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foxwaffles t1_iy902w0 wrote

Yep, parasocial relationships is what drives the entire Kpop machine. It's really sad to me to see so many young people talk about their idols as if they're personal friends or even kids they feel protective of. It's an industry built to make obscene amounts of money for the fat cats at the top who call the shots and work the idols half to death. The exploding streamer culture in China is built on this too with new agencies popping up to recruit young girls to suck money out of lonely, overworked young men


BadAtExisting t1_iy9vics wrote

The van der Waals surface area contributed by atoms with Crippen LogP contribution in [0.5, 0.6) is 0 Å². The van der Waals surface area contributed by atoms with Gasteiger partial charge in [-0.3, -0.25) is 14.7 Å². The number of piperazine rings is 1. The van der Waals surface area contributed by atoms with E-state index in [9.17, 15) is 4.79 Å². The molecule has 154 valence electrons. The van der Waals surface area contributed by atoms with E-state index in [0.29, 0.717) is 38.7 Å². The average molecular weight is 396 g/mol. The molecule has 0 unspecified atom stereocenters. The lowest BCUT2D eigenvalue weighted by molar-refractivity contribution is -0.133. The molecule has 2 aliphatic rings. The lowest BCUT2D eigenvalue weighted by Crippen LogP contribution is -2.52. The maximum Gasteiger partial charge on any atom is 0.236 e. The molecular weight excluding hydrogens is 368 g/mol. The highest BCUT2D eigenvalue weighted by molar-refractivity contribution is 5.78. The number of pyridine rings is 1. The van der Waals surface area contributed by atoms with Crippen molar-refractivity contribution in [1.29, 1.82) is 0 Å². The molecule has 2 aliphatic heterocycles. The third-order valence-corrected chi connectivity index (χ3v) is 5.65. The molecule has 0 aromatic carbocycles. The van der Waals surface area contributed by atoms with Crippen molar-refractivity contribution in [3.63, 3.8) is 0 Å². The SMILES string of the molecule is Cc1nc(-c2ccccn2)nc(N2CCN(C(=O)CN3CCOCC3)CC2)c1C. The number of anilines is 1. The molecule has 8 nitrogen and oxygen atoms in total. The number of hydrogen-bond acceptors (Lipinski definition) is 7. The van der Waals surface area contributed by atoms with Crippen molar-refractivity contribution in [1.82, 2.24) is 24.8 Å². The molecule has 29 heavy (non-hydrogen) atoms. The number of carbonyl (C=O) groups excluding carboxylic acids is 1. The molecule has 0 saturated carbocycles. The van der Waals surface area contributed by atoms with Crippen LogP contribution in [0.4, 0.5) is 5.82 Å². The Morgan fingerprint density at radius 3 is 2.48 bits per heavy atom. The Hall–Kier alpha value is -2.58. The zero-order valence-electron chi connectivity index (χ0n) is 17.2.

I work in TV and film. Trust me when I say this is more of the same celebrity culture. It’s amazing the lengths we need to go with security sometimes just to shoot scenes on location with certain actors. People think they have some sort of connection and/or relationship with a character they played. Or, more frighteningly, after watching every PR press junket interview these actors do, they somehow think they know the actor deeply personally. The online battles that’s drama kicked up by fans of different actors can be funny. Particularly when you’re standing there on set and Twitter is all a flutter about some dumb between actor drama not at all happening on set. (Sometimes actors don’t like each other and they get their chairs physically separated, though that usually means some other actor there for the day or week’s chair is between them, nothing ground shaking, just treating them like the overgrown toddlers they can become.) All the manufactured online drama can be a distraction, but most of these people have their team (assistant, manager, PR) managing their social media for them and they never see the mess surrounding them. Some actors are more personally active than others, but when we’re all on set 12+ hours a day they have better things to do than be on social media. People really need to put the devices down and get out into the world and cultivate real world relationships